When we launched our campaign for transparency in tipping, we highlighted the way in which some establishments use customers' tips to make the wages of their staff up to the legal minimum. Our argument was that tips are tips – a compliment paid by the customer to the individual server – and that the minimum wage is what employers are legally bound to pay their staff. For tips to be used in this way defeated the whole purpose of the minimum wage. A tip should always be a little something extra.
Well, we might think that, and you might think that, too. But it turns out that the way the Government defined the minimum wage was rather different. As we report today, the then Department of Trade and Industry reached a tacit agreement with the hospitality sector that allowed service charges – though not cash tips – to be used in this way. It was the price employers exacted in return for agreeing not to oppose the introduction of a minimum wage.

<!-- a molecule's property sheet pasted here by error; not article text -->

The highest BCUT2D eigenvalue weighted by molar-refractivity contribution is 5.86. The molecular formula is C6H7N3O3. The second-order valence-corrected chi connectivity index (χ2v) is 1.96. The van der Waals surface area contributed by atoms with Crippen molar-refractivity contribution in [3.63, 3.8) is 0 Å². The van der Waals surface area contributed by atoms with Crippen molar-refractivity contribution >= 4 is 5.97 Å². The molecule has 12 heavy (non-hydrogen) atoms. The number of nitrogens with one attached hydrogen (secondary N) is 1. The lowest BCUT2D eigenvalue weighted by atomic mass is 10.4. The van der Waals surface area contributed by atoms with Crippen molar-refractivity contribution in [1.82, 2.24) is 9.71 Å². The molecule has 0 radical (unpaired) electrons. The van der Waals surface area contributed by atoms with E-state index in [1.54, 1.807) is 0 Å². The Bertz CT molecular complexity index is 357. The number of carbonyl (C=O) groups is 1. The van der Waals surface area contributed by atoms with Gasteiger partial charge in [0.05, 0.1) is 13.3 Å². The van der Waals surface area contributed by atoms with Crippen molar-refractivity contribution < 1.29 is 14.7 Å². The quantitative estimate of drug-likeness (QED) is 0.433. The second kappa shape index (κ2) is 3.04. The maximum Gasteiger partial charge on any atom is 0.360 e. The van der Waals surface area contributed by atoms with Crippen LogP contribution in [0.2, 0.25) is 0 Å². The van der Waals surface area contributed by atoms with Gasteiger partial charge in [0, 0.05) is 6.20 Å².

It is perhaps understandable that at that time ministers saw acceptance of the minimum wage, in principle, as the priority, even if the practice was initially flawed. Amendments could be made later. Far less honourable is the way in which they have trumpeted the minimum wage as one of their signal achievements, even though they knew it to be severely flawed.
It has been a disgracefully long time in coming, but we welcome the change of heart by Ian McCartney, the minister who drew up the legislation. After 10 years, he says, it is time for such loopholes to be closed. Better late, you might say, than never.